Wednesday, November 12, 2008


Sebright bantams date back to 1810 in England, when their advocates began holding informal competitions. Sir John Sebright spent 30 years developing them. Their breeders organized the first specialty breed club, the Sebright Bantam Club, in 1815. They are shown in both Silver and Golden varieties.

The difference is in the ground color of the feathers, silvery white or golden bay. Lacing should be lustrous black. They are small but sprightly, at a top weight of 22 ounces for cocks and 20 ounces for hens.
This painting of Silver Sebrights by Hishime Murayama was published in the National Geographic of April 1927, in its article "The Races of Domestic Fowl" by M.A. Jull. The article includes 67 illustrations, both color paintings and black & white photos and drawings. It's a classic.

The males lack sickle feathers, so both sexes are similarly feathered. This is sometimes called henny feathering.

"If the ladies cannot take to the Sebrights, I shall lose all faith in them (the ladies I mean, not the Sebrights)," writes Lewis Wright in The Book of Poultry, 1915 edition.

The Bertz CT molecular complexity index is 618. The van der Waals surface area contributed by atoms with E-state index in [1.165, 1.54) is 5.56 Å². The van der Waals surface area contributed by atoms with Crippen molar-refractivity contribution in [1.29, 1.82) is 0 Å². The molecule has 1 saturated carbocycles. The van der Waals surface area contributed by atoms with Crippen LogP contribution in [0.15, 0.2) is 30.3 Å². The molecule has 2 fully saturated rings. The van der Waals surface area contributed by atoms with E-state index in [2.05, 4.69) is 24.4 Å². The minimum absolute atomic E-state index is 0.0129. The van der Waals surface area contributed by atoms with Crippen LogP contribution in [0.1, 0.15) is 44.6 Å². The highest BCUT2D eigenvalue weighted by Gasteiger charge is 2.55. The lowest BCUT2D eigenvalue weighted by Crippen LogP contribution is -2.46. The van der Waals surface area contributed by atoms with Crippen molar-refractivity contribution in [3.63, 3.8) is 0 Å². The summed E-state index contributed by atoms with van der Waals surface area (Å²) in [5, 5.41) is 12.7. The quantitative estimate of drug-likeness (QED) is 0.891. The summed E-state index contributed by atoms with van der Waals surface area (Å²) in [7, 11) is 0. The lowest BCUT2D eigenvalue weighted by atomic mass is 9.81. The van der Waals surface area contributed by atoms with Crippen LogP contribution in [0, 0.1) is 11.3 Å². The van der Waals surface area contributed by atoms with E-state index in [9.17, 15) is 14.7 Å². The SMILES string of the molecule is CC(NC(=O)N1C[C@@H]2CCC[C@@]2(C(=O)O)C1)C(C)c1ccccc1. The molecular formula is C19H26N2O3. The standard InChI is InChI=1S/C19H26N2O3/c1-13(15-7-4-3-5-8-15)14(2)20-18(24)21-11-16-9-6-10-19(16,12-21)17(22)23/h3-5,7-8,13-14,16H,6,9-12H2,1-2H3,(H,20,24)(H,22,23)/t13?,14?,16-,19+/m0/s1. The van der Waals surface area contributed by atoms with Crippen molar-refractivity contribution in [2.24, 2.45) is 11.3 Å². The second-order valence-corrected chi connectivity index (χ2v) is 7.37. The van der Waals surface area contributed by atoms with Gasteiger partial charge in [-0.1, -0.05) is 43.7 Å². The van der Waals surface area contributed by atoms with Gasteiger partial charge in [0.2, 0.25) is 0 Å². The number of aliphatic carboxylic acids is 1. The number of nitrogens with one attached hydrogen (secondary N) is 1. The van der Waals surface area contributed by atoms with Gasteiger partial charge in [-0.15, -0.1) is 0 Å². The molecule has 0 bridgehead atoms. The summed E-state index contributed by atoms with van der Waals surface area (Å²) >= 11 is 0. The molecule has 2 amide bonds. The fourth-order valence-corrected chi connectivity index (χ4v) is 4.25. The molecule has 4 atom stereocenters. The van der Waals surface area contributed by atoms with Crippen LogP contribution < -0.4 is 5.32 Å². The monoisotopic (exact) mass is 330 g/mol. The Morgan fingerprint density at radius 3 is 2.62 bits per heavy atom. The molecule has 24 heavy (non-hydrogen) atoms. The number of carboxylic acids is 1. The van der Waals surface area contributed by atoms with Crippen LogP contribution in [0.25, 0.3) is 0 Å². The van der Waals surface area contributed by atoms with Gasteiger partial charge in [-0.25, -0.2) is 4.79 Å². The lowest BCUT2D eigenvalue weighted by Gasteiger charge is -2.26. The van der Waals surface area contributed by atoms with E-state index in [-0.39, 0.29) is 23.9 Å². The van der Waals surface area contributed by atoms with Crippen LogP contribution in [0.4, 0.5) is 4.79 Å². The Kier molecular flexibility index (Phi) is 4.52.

He cautions against the risks of inbreeding Sebrights to avoid infertility and deterioration in markings. He advises giving them time to mature before breeding, due to their delicacy.

"A pullet has not come to maturity, and hence has not gained her full strength," he writes. though if she be very forward and well grown and in good health generally, there is no reason why such a one should not be tried with the hens."

A reader is looking for Sebright breeders in Ohio. All contacts are welcome.

1 comment:

Andrea said...

Dear Christine, my name is Andrea Mangoni, from Italy. Sorry for my english. I'm an italian keeper of an ancient poultry breed, the Polverara hen, a crested fowl very similar to Brabanter. I'me now trying the reconstitution of the ancient flock know of this breed. It's a very old race, the first bibliographic record it's from XIV - XV century.
Now I'm writing a book on this breed, with an historical research. I've wrote to you 'cause I should need your help! I'm searching for any citation of this breed in the american bibliography, and I've seen in Google books that in the article of 1927 of National Geographic the polverara was signaled as ancestors of another poultry breed. Unfortunately I've not the chance to have the whole article, and it's very difficult for me obtain this 1927 number of NG. Could you help me? do you have this article? Should be possible to have a scan of the polverara citation? you can see something about my work and my animals (in italian, sorry!) in this pages of my websites:
You can contact me at the following adress:
Many thanks for you attention, and all my best regards!
Andrea Mangoni